Will oil prices rise in 2016?

Oil prices are currently around US$35. It is virtually public knowledge that the slide in oil prices from US$115 in June 2014 to the current level is due to a combination of events, namely the increase in shale oil production in the United States and the increase in crude oil production in OPEC, particularly in Saudi Arabia. Accordingly, oil prices will rise when shale oil production in the United States or crude oil production in OPEC decrease. However, both scenarios are unlikely, at least in 2016.

Some people have been wondering why OPEC, particularly Saudi Arabia, has persistently refused to reduce crude oil production to increase oil prices which will lead to an increase in government revenue and export revenue due to the price inelastic nature of the demand for oil. It is true that a cut in crude oil production in OPEC will reduce the world supply of oil, as OPEC accounts for about 40 percent of the world supply of oil, resulting in a rise in oil prices. However, doing so will increase the profitability of shale oil production in the United States which will induce the U.S shale oil producers to increase production. This will lead to an increase in the world supply of oil resulting in a fall in oil prices. If this happens, oil prices will be back to the same level, but with one difference, OPEC will have a smaller market share and the U.S. shale oil producers will have a larger market share. This is the reason why OPEC has persistently refused to reduce crude oil production to increase oil prices. Instead of cutting crude oil production, OPEC has been increasing crude oil production to increase market share and to decrease oil prices with the objective of drive the U.S. shale oil producers out of the market. Although this will lead to a fall in government revenue and export revenue in the short term, it is a short-term-pain-and-long-term-gain strategy. This is particularly a good strategy for Saudi Arabia in view of the huge amount of reserves that the government possesses. Therefore, OPEC is unlikely to reduce crude oil production.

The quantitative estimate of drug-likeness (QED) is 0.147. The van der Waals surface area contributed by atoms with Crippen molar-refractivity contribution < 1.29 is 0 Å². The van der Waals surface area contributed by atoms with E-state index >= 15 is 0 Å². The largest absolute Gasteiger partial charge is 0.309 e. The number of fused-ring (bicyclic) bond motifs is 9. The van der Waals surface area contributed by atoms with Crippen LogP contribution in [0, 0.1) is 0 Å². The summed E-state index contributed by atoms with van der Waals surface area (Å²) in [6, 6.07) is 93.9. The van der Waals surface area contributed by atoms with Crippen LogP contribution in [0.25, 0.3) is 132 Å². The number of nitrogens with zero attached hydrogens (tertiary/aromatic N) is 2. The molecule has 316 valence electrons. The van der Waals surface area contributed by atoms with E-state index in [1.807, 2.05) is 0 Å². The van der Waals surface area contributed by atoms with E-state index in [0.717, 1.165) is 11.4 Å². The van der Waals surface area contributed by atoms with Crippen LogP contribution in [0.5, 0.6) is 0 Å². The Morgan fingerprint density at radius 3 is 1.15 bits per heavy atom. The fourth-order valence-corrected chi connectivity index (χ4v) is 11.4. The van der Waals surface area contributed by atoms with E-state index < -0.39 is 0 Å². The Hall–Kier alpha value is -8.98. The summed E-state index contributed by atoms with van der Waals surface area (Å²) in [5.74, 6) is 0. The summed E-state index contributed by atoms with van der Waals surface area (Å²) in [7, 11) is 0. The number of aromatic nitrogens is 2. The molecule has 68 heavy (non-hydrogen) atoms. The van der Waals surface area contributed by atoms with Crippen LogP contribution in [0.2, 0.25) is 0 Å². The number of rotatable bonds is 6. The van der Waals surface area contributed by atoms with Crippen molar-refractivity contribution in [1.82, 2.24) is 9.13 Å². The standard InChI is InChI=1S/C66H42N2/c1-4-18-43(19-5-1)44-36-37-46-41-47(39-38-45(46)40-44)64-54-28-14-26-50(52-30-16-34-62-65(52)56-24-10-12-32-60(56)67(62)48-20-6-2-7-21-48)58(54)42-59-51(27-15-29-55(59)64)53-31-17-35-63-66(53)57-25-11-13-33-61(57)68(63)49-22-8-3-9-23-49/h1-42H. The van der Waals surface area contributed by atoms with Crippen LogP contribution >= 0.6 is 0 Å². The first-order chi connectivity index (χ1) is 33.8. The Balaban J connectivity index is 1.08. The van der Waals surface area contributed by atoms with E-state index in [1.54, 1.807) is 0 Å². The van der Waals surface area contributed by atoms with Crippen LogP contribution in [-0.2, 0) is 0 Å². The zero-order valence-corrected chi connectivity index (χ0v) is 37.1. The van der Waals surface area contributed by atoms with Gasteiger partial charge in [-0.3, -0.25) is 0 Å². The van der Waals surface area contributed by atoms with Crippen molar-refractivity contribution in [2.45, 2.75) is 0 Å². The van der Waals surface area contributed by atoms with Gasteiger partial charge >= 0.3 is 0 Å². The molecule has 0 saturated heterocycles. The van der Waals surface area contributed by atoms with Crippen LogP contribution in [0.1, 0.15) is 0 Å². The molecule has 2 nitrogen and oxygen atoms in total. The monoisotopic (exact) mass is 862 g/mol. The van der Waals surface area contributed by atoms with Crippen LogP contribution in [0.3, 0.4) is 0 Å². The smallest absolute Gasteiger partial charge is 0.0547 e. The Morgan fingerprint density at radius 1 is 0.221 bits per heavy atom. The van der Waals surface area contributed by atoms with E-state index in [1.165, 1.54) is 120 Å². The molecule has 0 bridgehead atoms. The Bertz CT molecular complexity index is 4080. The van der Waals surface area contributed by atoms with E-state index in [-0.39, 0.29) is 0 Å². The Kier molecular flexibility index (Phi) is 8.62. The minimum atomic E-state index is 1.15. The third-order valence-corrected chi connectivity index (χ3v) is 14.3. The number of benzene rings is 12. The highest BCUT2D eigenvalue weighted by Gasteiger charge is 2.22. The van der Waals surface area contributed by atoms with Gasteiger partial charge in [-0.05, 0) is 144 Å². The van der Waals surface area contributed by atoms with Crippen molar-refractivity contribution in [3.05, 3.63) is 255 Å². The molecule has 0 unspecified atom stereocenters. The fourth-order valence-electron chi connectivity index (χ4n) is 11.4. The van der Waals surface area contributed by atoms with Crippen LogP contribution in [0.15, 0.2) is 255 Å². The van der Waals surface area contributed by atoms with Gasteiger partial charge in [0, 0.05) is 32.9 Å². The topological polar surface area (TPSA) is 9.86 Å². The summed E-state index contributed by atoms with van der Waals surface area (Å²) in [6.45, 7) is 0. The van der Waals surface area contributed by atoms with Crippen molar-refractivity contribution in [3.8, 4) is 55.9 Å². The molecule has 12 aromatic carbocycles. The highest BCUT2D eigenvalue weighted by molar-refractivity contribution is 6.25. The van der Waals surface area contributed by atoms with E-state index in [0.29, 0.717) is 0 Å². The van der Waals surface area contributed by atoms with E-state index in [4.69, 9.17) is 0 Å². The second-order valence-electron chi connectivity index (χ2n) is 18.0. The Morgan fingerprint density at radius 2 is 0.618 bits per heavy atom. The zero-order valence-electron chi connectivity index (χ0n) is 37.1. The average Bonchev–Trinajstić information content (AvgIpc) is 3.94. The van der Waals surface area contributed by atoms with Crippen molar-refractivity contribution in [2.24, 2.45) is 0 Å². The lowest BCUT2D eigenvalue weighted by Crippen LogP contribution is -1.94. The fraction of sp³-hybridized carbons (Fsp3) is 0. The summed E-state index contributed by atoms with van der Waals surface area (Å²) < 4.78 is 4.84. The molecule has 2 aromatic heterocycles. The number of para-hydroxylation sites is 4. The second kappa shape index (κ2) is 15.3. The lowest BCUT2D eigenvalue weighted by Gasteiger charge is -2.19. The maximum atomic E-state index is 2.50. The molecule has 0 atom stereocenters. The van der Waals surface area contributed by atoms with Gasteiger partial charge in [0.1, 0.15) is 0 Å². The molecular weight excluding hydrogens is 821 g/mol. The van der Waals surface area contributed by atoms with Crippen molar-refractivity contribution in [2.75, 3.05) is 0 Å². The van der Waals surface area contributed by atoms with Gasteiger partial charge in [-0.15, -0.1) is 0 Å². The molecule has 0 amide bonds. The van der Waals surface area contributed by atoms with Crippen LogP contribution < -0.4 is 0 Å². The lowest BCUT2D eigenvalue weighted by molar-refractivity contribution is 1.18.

There are 39 shale oil fields in the United States with an average cost of production in the region of between US$70 and US$80. At the current oil prices of around $35, the shale oil producers in the United States are making a loss. The question is, why are they not closing down? One simply needs to take a closer examination of the cost of shale oil production to find the answer. Although the average cost of shale oil production is higher than the current oil prices, a large proportion of it is in the form of fixed costs, namely the costs of the machinery. In an Economics 101 class, one will learn that a firm will only consider variable costs when making output decision. If the price is higher than the average variable cost, the firm should continue production, even if this means making a loss. This is because the excess of the price over the average variable cost can be used to partially offset the average fixed cost resulting in a small loss. This is exactly the case in shale oil production in the United States currently. Although the average cost of shale oil production is higher than the current oil prices, the average variable cost is lower than the current oil prices. However, machinery is subject to wear and tear. Therefore, in time to come, the machinery which used in shale oil production will need replacement which point, all costs will become variable. If oil prices remain at such depressed levels at the point, the shale oil producers in the United States will close down. If this happens, the world supply of oil will decrease which will lead to a rise in oil prices. However, the machinery which is used in shale oil production can last at least five to ten years. Therefore, the shale oil producers in the United States are unlikely to close down soon, at least not in 2016.

In conclusion, oil prices are unlikely to recover soon, at least not in 2016. Oil prices are a major determinant of the cost of production in the economy and therefore will be discussed in great detail in the economics tuitionΒ class.

 

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